The REACH 2016 International Li-Fraumeni Syndrome Conference

IMG_5522 On Wednesday, June 1st, 2016 the LFS family gathered at the Sheraton Capitol Square in Columbus, Ohio. This family includes people with TP53 mutations, those who love someone with a TP53 mutation and the researchers and doctors who have spent decades helping us live LFS. The Li-Fraumeni Syndrome Association graciously organized and sponsored the event with help from several organizations that continually advocate for our LFS community. By setting the precedent of working together towards a common goal, the 2016 REACH International LFS Conference presented by Soccer for Hope was a huge success.

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When LFS Reseachers and families met for the very first time at the NIH LFS Conference in 2010, the overwhelming reaction was, why did it take this long to do this? Clinicians and patients interacted sharing stories and news. Patients came away with renewed hope that there were dedicated friends working diligently to help them fight LFS. Researchers and clinicians got to interact with patients and hear not only how LFS impacted them, but how important their research was to us. These scientists formed the LiFE Consortium, while many patients banded together to form the Li-Fraumeni Syndrome Association and these two groups hosted the first LFSA Conference in Boston. It was at this meeting in Boston where members of our Facebook Support group came together and eventually formed our nonprofit patient support organization, Living LFS. Together we all work towards a common goal for the LFS community in very different ways. The LiFe Consortium are the researchers, the doctors, the clinicians who are committed to finding as much as they can about LFS.  The LFSA works closely with the LiFE Consortium to promote an increased understanding of Li-Fraumeni Syndrome (LFS) and foster scientific advancement that will improve the lives of those living with LFS. We the troops on the ground, are Living LFS- we are the support groups, the late night friend online, the day to day sharing of experiences and lessons learned while navigating this syndrome. Just as the previous conferences made a huge impact on our rare community, so did this one.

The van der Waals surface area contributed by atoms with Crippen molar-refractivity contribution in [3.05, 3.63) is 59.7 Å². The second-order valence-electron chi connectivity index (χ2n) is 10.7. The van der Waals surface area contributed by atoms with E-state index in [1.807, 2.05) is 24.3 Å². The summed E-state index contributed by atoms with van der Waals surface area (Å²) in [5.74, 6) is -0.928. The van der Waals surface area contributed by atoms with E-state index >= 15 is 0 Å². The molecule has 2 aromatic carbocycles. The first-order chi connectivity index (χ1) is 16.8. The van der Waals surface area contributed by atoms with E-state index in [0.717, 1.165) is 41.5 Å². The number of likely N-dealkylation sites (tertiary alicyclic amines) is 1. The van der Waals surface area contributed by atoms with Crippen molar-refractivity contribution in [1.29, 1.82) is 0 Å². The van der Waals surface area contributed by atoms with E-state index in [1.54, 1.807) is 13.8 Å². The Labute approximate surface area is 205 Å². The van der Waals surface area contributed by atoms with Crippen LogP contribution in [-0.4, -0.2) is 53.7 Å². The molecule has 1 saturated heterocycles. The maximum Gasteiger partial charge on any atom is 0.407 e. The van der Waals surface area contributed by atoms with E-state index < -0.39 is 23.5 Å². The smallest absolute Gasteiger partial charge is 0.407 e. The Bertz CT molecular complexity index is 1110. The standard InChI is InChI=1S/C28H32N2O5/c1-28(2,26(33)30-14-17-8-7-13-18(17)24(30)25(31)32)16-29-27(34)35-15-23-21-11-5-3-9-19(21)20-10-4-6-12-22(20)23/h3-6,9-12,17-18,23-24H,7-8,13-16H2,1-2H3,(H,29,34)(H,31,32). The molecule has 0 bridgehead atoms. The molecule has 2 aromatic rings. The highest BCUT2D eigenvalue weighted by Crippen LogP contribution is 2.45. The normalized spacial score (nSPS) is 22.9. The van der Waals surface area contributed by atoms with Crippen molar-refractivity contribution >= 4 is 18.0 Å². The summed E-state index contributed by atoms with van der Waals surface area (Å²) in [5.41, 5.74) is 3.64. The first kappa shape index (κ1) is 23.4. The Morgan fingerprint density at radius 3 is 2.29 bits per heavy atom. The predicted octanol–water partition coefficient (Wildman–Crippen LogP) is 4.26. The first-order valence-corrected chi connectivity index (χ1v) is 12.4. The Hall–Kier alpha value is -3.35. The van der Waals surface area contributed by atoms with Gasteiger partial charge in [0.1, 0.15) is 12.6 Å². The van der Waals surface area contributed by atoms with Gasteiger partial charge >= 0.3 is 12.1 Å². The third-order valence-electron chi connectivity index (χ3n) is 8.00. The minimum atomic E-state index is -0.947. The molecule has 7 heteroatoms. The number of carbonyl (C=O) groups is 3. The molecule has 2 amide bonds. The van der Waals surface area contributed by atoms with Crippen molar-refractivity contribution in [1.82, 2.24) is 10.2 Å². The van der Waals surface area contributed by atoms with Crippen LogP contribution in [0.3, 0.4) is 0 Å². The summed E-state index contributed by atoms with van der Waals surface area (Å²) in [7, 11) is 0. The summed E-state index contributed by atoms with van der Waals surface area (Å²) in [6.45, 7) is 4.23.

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Nina shares what makes her LFS Strong.

The 3rd Annual LiFE Consortium and LFS Association Conference was my first conference after learning about my TP53 mutation. I am amazed at the amount of work that helped this event take place, let alone the abundance of information that was presented. The conference taught me a great deal about the current research being conducted regarding Li-Fraumeni mutations. Moreover, it brought me closer to people who understand what I am going through, something no one in my family can even relate to, since I have a de-novo mutation. This conference gave me hope for the future, and a better understanding of what trials may be available to me in due time. I can not even begin to explain how appreciative I am to have been given the opportunity to attend, but also to feel more confident living with LFS on a daily basis. I hope that there are more conferences as the years progress, because I believe they are a rewarding experience for anyone living with a Li-Fraumeni mutation. Knowledge, hope, friendship, and love are gained for all those that attend! -Nina